Chatty Cathy, listen up: New study reveals why women talk more than men

Women have a gift for gab, and now they can silence their critics with science.

New research indicates there’s a biological reason why women talk so much more than men: 20,000 words a day spoken by the average woman, according to one study, versus about 7,000 words a day for the average man.

Women’s brains have higher levels of a “language protein” called FOXP2, according to a study conducted by researchers at the University of Maryland School of Medicine.

“The major finding that we discovered was that this protein FOXP2 is involved in vocalization,” Mike Bowers, who led the study’s team of researchers, told TODAY.

“We can’t say that this is the end-all-be-all reasoning. but it is one of the first avenues with which we can start to explore why women tend to be more verbal than men.”

In the study, published in the Journal of Neuroscience, researchers examined a group of young 4- and 5-year olds and discovered 30 percent more of the language protein in the brains of the girls.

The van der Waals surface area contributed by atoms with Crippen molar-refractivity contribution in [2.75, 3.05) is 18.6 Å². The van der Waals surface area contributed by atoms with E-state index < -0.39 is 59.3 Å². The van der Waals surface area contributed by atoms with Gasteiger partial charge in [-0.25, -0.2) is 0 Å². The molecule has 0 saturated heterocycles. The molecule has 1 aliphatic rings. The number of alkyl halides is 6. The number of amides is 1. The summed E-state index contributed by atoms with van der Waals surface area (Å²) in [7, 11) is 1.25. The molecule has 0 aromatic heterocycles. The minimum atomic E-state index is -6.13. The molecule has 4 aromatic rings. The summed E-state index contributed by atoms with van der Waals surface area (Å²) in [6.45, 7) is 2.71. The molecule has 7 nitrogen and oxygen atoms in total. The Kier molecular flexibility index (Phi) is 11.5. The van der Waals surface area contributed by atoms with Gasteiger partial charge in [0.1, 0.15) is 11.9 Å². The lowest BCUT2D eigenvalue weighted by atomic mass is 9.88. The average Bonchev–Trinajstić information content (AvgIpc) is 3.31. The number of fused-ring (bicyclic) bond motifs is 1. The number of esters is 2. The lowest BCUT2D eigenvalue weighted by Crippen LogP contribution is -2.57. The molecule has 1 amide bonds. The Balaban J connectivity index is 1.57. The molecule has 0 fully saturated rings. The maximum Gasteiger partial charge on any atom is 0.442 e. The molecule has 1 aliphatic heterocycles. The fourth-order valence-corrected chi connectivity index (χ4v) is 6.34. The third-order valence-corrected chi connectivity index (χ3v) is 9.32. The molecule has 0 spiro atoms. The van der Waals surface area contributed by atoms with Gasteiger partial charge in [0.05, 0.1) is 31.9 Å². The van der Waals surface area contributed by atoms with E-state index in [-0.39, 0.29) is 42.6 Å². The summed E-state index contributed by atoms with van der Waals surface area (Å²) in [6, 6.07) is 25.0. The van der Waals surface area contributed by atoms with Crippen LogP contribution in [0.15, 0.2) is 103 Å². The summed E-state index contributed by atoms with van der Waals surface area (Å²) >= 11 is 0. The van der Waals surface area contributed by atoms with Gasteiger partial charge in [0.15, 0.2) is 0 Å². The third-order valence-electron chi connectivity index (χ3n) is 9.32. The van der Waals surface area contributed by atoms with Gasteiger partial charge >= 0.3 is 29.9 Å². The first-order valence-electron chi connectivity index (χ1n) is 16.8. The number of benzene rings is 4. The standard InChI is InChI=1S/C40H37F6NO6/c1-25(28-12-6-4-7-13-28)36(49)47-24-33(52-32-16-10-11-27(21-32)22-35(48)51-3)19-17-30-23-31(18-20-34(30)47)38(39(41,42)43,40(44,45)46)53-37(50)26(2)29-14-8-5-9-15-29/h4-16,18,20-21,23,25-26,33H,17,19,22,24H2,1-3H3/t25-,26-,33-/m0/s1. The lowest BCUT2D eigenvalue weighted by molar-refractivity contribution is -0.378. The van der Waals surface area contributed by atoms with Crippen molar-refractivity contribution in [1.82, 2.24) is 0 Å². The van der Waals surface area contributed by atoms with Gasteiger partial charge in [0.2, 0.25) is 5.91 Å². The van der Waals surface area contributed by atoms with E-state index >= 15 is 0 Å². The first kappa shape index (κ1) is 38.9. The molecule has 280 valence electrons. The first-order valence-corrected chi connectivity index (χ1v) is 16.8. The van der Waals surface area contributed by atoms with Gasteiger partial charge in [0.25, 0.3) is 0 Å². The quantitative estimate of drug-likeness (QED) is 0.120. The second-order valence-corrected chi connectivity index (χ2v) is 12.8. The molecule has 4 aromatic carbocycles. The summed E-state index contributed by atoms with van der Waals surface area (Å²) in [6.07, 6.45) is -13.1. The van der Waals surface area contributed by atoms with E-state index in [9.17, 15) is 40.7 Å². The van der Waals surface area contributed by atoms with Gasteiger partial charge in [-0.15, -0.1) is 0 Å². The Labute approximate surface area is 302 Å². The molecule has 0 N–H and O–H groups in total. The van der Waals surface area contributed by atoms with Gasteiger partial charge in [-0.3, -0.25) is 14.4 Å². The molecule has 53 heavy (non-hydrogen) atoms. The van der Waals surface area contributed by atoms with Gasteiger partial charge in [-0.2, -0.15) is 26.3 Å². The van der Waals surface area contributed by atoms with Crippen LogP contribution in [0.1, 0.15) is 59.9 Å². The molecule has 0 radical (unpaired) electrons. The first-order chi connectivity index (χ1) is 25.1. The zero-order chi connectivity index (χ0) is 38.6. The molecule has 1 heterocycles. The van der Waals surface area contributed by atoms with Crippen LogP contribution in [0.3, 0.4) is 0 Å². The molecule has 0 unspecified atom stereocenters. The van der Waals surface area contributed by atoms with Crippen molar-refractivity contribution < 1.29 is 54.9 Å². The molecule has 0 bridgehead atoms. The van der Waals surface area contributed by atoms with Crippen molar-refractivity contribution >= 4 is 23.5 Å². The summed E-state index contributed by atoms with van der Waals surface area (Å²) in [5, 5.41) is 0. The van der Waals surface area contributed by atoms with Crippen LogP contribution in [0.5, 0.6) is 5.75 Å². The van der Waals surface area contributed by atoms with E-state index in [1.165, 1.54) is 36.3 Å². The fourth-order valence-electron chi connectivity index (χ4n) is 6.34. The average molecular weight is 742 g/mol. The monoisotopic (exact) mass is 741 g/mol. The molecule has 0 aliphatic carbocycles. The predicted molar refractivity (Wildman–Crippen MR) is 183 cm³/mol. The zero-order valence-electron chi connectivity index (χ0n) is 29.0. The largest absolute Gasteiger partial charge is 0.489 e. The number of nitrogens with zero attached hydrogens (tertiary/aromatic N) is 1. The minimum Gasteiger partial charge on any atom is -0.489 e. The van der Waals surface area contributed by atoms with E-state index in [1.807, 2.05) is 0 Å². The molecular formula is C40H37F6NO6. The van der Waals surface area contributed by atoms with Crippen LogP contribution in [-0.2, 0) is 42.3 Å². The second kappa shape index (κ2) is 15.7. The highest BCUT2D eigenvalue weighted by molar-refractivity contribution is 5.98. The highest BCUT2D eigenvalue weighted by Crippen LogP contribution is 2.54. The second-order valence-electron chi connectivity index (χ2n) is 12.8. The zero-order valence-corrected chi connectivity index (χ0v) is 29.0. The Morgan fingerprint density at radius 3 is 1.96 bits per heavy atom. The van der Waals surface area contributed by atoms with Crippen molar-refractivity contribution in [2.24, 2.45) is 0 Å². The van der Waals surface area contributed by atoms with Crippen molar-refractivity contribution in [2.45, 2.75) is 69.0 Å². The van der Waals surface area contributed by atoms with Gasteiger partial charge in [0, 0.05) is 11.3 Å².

That doesn’t mean women are always the chattier gender.

TODAY’s David Gregory admitted Thursday that he’s a talker, recounting a story from college when someone told him, “you’re talking a hole in my head.”

During a surprise call on air, his wife confirmed that Gregory is the chattier of the two.

“I think I have an indentation myself,” she said.

Gregory, who lives in Washington, D.C., has been in New York this week filling in for TODAY host Matt Lauer. His wife, Beth Wilkinson, said she's been enjoying the silence.

“Thanks for keeping our house quiet this week,” she told the TODAY crew.

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